Remember the thrill each time you go on holiday as you get your first glimpse of the sea, sparkling in the bay below? There’s something magical about towing your caravan over the hills and down to a coastal holiday park. And now there’s an easy way to capture that moment, and many other scenic drives, without trying too hard. A dashcam will save the very same view you see, but can’t capture because you’re busy driving.

Most people, admittedly, buy dashcams to act as an expert eye witness, in case of accidents. From the minute you turn the car ignition on, the dashcam starts recording the view ahead, saving it on a camera SD card. Once the card is full, the journey will be overwritten with a new one, unless you – or the dashcam’s motion sensor – intervene.

At any time you can save your dashcam footage to a smartphone, computer or tablet, or upload clips to social media or your favourite cloud for storage.

But if your dashcam’s G-Motion sensor detects an impact, it will immediately protect the footage of events leading up to the crash, as well as what follows. The best dashcams also overlay the video with GPS data. this pinpoints the exact location, direction, date, time and more.

It is just the kind of evidence you need in the event of an insurance claim, particularly if there is some dispute over whose fault the accident was. The last thing you want is for the two insurance companies to settle on a ‘knock-for-knock’ basis, because this could lead to you paying higher insurance premiums in future.

If you’re unlucky enough to suffer a ‘hit and run’ accident, at least your trusty dashcam will give you the make, model, colour and numberplate of the other vehicle. You may have the other driver’s face on camera as well, if they were driving towards you.

We’ve been testing a large number of dashcams at Practical Caravan recently, to help you buy the best. Prices vary wildly. We compared the Tsumara G3, costing £139.99, the RAC 04, at just £59.99 and the RAC 05, costing £149.99.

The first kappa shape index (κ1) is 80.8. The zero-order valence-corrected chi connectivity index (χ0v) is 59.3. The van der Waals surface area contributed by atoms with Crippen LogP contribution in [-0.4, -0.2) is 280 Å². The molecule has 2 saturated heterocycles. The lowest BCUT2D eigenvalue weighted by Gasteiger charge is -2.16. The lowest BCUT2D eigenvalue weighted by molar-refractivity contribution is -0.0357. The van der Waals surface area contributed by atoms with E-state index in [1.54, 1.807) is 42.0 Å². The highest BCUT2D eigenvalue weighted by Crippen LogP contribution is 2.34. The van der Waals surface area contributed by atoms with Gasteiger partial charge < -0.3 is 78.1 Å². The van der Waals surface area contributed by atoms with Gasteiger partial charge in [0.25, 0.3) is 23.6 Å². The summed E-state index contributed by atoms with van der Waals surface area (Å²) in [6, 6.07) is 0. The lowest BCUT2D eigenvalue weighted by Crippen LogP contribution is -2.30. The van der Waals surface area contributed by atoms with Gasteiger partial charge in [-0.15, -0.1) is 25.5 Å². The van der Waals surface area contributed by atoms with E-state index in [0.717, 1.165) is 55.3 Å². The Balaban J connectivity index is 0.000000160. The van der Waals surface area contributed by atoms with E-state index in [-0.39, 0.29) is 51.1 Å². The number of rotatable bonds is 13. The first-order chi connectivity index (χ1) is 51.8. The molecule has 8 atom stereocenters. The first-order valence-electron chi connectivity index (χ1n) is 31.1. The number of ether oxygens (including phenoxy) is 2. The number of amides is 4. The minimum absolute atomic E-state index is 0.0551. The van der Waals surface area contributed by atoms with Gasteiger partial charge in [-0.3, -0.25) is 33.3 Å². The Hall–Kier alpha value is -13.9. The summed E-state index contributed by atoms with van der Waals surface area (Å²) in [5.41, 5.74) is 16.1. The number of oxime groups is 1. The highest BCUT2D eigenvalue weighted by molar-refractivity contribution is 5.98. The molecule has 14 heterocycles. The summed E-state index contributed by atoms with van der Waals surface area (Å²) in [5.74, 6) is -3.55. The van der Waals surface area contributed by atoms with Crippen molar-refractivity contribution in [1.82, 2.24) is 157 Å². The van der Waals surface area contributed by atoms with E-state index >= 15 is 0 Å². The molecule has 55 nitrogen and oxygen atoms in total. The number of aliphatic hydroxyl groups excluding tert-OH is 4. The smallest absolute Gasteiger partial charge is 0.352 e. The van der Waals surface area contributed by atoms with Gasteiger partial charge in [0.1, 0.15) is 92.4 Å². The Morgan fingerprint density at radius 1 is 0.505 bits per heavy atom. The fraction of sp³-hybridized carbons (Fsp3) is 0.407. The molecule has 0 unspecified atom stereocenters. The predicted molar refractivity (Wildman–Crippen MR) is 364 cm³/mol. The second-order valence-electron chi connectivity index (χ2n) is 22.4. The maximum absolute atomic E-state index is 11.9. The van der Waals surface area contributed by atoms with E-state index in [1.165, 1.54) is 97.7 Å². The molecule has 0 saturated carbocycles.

We tried out the Garmin Dashcam 20, at £129.00, the Transcend DrivePro 100, at £64, and the Cobra Drive HD CDR 840 at £99.99. Then we tested the Trackvue DV300, at £99, and the Next Base iN-Car Cam Duo, at £199.99.

Finally, we looked at two Mio MiVue dashcams for this group test, the 538 Deluxe, at £124.99 and the 658 WIFI model, at £142.96. In this review we’ll focus on the latter, the Mio MiVue 658 WIFI.

Mio’s MiVue 658 WIFI has the same excellent optics as the slightly cheaper 538 Deluxe, but the output is enhanced from full HD to the wider screen, with an increasingly detailed, Extreme HD, format. There’s a wide-angled lens taking in a 140° view.

Again, low-light performance is impressive, as is the wide field of view. This time, though, the unit relies on Wi-Fi to broadcast its footage, allowing easy viewing on a smartphone. Unfortunately the lack of an HDMI output makes hooking up the unit to a TV a little more challenging. 

Features-wise, GPS gives speed camera alerts and tells you if you’re driving over the legal limit in that area. You’ll get free updates on the speed cameras as well, but you’re on your own with the safety cameras in France, Switzerland, Lithuania, Latvia and Estonia.

Strangely, it seems that the Mio MiVue 658 WIFI doesn’t give forward-collision alerts.

The 70mm (2.7 inch) touchscreen makes navigating the unit’s many features considerably more intuitive than the screens on some rival dashcams.

You’ll get a suction-cup screen mount with this dashcam, and it’s the type that you can rotate if you need to collect video evidence all around you.

When you park your car, your dashcam can offer further protection from harm. Set it to parking mode and connect it up to a ‘Smartbox’ for power (an optional extra), then it will detect any impact motion and start recording while you’re away.